On Appeal from the 10th District Court Galveston County, Texas
Trial Court Case No. 12CR2766
A jury convicted Wilford Nathaniel Peterson of possession of a controlled substance with intent to deliver. He appeals the denial of his motion to suppress evidence of a bag of cocaine found in his pocket during a traffic stop. In two issues, he challenges the trial court's conclusions that (1) the warrantless seizure of Peterson was constitutional because the officer reasonably suspected that Peterson turned without signaling and (2) the warrantless search of Peterson was constitutional because Peterson consented. We affirm.
TEX. HEALTH & SAFETY CODE ANN. § 481.112 (West 2010).
TEX. TRANSP. CODE ANN. § 545.104 (West 2011).
While on patrol one evening, Deputy J. Creech saw Peterson participating in a potential narcotics sale. He followed Peterson's car. According to Deputy Creech, Peterson made a right turn without signaling beforehand. Deputy Creech pulled over Peterson for failing to signal before turning, searched him, found a bag of cocaine, and arrested him.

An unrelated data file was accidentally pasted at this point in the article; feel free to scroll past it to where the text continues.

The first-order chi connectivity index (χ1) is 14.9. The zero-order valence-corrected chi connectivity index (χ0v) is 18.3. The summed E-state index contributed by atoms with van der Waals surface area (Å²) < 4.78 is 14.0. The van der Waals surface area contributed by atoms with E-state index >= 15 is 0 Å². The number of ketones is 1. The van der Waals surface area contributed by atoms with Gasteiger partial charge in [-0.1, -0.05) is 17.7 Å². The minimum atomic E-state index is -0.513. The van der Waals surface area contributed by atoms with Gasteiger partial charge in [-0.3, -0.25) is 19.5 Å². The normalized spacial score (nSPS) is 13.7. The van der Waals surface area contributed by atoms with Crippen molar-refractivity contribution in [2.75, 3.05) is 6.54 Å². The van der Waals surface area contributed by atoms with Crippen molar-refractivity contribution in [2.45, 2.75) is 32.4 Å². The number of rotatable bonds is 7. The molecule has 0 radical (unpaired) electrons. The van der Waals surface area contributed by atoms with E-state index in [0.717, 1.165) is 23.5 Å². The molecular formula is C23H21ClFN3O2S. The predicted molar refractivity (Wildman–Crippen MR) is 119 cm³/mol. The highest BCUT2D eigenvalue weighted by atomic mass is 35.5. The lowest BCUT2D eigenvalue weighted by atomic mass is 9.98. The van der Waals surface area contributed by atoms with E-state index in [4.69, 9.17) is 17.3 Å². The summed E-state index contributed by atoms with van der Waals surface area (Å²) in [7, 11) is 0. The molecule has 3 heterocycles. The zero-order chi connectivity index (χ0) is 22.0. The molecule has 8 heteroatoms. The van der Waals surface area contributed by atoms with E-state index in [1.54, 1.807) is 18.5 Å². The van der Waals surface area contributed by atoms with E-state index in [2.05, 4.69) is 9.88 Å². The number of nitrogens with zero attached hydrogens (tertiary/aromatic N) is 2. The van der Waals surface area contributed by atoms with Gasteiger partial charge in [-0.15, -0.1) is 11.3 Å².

Peterson moved to suppress evidence of the bag of cocaine, arguing that his warrantless detention and search were unconstitutional. See U.S. CONST. amend. IV; TEX. CONST. art. 1, § 9. At the suppression hearing, Deputy Creech testified that he was patrolling "a high narcotic area" and "had received information that there was a subject over there dealing narcotics." He observed Peterson's car parked in the middle of the road. Peterson was in the driver's seat talking to another man standing beside the driver-side door. As Deputy Creech's patrol car approached, both men "split." Deputy Creech suspected "a possible narcotics deal."
Deputy Creech then testified that he "circled the block, came back around and took up a stationary position" with all of his car's lights off. Deputy Creech saw Peterson approach an intersection and stop at the stop sign. Peterson "sat there for a few seconds and then started to make a right-hand turn. During the middle of the turn . . . he turns his right-hand blinker on."